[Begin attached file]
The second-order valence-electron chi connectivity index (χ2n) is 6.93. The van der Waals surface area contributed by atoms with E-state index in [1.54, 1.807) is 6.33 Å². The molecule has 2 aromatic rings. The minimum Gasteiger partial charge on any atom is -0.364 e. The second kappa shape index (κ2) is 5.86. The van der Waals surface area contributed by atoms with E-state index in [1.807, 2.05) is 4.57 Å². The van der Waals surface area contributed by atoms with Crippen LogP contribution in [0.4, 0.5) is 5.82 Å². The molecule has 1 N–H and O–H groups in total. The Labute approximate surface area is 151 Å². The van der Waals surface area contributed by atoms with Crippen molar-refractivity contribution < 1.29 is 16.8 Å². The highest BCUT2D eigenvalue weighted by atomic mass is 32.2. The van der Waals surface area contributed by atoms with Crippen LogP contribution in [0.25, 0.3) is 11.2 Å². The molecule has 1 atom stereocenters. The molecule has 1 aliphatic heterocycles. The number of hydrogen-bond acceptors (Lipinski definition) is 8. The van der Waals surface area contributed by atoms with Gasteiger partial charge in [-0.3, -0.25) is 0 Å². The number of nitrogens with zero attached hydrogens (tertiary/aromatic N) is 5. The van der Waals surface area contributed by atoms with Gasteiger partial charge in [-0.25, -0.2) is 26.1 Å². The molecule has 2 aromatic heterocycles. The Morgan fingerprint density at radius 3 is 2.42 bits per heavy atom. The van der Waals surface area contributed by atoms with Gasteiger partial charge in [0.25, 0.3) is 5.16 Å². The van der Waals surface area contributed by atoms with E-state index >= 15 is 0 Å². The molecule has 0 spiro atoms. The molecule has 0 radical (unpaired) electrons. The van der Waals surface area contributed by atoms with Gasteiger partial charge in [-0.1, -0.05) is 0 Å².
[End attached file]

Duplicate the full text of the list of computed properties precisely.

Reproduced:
The second-order valence-electron chi connectivity index (χ2n) is 6.93. The van der Waals surface area contributed by atoms with E-state index in [1.54, 1.807) is 6.33 Å². The molecule has 2 aromatic rings. The minimum Gasteiger partial charge on any atom is -0.364 e. The second kappa shape index (κ2) is 5.86. The van der Waals surface area contributed by atoms with E-state index in [1.807, 2.05) is 4.57 Å². The van der Waals surface area contributed by atoms with Crippen LogP contribution in [0.4, 0.5) is 5.82 Å². The molecule has 1 N–H and O–H groups in total. The Labute approximate surface area is 151 Å². The van der Waals surface area contributed by atoms with Crippen molar-refractivity contribution < 1.29 is 16.8 Å². The highest BCUT2D eigenvalue weighted by atomic mass is 32.2. The van der Waals surface area contributed by atoms with Crippen LogP contribution in [0.25, 0.3) is 11.2 Å². The molecule has 1 atom stereocenters. The molecule has 1 aliphatic heterocycles. The number of hydrogen-bond acceptors (Lipinski definition) is 8. The van der Waals surface area contributed by atoms with Gasteiger partial charge in [-0.3, -0.25) is 0 Å². The number of nitrogens with zero attached hydrogens (tertiary/aromatic N) is 5. The van der Waals surface area contributed by atoms with Gasteiger partial charge in [-0.25, -0.2) is 26.1 Å². The molecule has 2 aromatic heterocycles. The Morgan fingerprint density at radius 3 is 2.42 bits per heavy atom. The van der Waals surface area contributed by atoms with Gasteiger partial charge in [0.25, 0.3) is 5.16 Å². The van der Waals surface area contributed by atoms with E-state index >= 15 is 0 Å². The molecule has 0 spiro atoms. The molecule has 0 radical (unpaired) electrons. The van der Waals surface area contributed by atoms with Gasteiger partial charge in [-0.1, -0.05) is 0 Å².